Despite the availability of new agricultural technologies, which may increase yields and household income, few farmers in the Sahel region are using improved seeds and fertilizers. In Burkina Faso, researchers conducted a randomized evaluation to measure the impact of social network targeting on the introduction of micro-dosing– a technique that applied small amounts of fertilizer at the time of planting improved seeds.

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Understanding the level of vaccine acceptance is crucial for the design and implementation of public health campaigns to achieve mass vaccination against COVID-19. Phone surveys have been the most frequent way to collect this information, yet they pose measurement challenges that could bias the results.

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Nutrition-Focused Livelihoods Program

Almost half of all deaths of children under five years of age are attributable to malnutrition, and despite the decline in numbers, progress continues to be very slow. In Burkina Faso researchers evaluated whether a nutrition-focused livelihoods program consisting of a cash transfer, productive asset, and nutrition intervention can impact child nutrition, household income, and assets.

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A patient receives a dose of the COVID-19 vaccine in Nigeria

As COVID-19 vaccination ramps up worldwide, understanding factors that may lead people in low- and middle-income countries (LMICs) to reject COVID-19 vaccination is of global concern, as lags in vaccination could facilitate global spread of virus variants. Researchers surveyed nearly 45,000 individuals in 10 LMICs, the United States, and Russia between June 2020 and January 2021on vaccine acceptance and trusted sources for vaccination advice.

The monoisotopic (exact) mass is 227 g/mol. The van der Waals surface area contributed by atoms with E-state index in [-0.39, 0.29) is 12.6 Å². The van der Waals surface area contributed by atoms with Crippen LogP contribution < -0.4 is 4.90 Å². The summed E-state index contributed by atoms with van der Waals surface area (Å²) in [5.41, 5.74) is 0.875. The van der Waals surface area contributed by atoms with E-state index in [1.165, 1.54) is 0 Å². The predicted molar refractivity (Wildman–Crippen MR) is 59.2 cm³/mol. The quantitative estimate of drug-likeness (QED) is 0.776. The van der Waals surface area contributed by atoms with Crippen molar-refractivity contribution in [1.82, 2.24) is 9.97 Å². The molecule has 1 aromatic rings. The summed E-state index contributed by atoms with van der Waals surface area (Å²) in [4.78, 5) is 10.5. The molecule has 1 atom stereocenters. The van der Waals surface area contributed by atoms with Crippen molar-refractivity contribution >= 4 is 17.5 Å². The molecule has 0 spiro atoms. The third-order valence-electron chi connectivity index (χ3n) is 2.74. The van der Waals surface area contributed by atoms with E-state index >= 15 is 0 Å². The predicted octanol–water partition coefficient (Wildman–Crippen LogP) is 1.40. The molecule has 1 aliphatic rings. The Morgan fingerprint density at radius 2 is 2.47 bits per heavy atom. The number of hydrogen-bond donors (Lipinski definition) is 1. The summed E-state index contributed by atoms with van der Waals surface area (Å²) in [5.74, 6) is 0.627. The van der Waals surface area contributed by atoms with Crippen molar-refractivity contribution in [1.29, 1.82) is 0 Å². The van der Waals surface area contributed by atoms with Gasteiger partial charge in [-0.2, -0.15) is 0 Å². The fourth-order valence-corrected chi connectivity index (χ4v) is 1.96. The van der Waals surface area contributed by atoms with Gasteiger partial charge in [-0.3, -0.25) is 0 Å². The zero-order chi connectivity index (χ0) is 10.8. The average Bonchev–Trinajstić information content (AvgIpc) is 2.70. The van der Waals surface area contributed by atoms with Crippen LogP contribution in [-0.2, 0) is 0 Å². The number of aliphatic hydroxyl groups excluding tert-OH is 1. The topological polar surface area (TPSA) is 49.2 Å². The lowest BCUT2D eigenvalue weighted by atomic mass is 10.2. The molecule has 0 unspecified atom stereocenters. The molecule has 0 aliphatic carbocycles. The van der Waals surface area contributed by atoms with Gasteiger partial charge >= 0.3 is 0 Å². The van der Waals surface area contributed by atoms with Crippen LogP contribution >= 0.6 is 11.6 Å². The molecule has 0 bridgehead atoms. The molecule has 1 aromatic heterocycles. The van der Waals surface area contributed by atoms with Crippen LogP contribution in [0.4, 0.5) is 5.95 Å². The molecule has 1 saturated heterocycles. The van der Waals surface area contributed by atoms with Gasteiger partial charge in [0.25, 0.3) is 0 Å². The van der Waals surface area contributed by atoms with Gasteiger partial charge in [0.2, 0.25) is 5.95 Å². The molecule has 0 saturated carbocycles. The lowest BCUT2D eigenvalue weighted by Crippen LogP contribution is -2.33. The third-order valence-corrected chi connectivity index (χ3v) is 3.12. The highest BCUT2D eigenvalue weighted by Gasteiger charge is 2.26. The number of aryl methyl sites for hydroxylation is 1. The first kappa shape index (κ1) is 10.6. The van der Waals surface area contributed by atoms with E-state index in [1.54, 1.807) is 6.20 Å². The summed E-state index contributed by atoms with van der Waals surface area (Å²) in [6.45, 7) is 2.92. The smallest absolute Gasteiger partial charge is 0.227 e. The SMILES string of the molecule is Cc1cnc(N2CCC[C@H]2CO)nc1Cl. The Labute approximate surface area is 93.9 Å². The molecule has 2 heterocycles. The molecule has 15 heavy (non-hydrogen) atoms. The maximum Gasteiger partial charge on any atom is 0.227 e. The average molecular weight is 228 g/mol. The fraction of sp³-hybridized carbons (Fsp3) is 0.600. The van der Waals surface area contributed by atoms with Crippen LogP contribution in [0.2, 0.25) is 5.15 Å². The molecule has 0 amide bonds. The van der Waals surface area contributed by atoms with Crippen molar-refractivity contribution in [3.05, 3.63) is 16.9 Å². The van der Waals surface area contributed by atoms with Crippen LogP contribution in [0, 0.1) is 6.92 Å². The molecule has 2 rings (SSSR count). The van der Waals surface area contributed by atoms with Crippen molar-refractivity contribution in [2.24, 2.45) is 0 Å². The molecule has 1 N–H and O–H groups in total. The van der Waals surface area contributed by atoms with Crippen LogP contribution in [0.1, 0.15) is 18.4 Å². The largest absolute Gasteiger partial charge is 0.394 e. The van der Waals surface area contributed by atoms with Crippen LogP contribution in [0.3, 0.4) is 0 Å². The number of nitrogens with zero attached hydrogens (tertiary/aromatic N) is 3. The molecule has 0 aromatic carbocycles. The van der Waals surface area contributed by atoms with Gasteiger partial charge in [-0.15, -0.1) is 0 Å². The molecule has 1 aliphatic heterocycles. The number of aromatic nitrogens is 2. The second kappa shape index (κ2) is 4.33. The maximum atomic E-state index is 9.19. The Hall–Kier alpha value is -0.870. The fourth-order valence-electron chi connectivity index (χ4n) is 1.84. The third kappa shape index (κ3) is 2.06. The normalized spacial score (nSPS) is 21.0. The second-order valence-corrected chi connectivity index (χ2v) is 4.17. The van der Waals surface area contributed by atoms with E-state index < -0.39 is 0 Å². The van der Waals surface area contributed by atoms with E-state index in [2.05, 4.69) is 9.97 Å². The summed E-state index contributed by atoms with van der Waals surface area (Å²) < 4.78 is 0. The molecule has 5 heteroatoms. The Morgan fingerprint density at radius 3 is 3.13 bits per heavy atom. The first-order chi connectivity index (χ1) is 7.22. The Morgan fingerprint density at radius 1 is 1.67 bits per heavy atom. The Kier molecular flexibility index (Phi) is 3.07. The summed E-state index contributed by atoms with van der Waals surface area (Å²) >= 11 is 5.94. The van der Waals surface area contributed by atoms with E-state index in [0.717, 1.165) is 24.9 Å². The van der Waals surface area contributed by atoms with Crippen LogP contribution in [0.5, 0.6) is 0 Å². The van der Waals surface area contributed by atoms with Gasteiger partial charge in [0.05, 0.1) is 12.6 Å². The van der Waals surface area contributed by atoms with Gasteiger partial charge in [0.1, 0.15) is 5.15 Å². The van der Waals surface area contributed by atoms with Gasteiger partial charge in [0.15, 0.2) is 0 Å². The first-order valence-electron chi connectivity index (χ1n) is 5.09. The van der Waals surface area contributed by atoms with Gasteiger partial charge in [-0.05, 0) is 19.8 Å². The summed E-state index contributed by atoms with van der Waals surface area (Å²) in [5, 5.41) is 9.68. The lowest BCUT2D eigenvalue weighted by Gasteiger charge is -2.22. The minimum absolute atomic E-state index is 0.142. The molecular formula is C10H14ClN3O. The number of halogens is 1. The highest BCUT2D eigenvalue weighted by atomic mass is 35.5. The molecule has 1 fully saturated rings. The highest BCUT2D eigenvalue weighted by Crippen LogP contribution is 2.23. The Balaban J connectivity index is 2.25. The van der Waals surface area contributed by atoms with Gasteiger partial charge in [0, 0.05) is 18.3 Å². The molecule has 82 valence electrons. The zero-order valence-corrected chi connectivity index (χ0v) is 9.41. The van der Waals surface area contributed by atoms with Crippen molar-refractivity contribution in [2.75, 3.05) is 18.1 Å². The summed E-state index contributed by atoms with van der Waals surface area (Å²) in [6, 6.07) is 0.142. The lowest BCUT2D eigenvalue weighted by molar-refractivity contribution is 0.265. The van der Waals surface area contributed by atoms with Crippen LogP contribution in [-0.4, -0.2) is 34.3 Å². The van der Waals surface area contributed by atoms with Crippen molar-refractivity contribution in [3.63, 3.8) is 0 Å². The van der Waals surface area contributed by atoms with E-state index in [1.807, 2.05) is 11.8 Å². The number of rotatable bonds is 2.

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Burkina Faso has a strong history of peaceful coexistence among ethnic and religious groups, but in recent years has seen a rise of organized violence by Islamic extremists and a fracturing of social cohesion, particularly in rural areas. This pilot study assesses the effectiveness of a school-based peace and dialogue curriculum to strengthen social trust, resolve disputes non-violently, discourage radicalization, and rebuild communal norms of tolerance among youth.

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Rainfall index insurance can help small-holder farmers cope with risks to their livelihoods, but take-up of this insurance is often low.

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Households living in extreme poverty face a wide range of challenges that limit their ability to make productive investments or cope with unpredictable shocks such as droughts or disease. Productive inclusion programs combine cash transfers with trainings and other support to increase household earnings while also helping households withstand and recover from shocks.

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In Burkina Faso, as in many sub-Saharan countries, farmers struggle with low crop yields. Most established techniques to increase agricultural productivity rely on the use of technologies like fertilizer, but these inputs are expensive and inaccessible to many farmers in the region.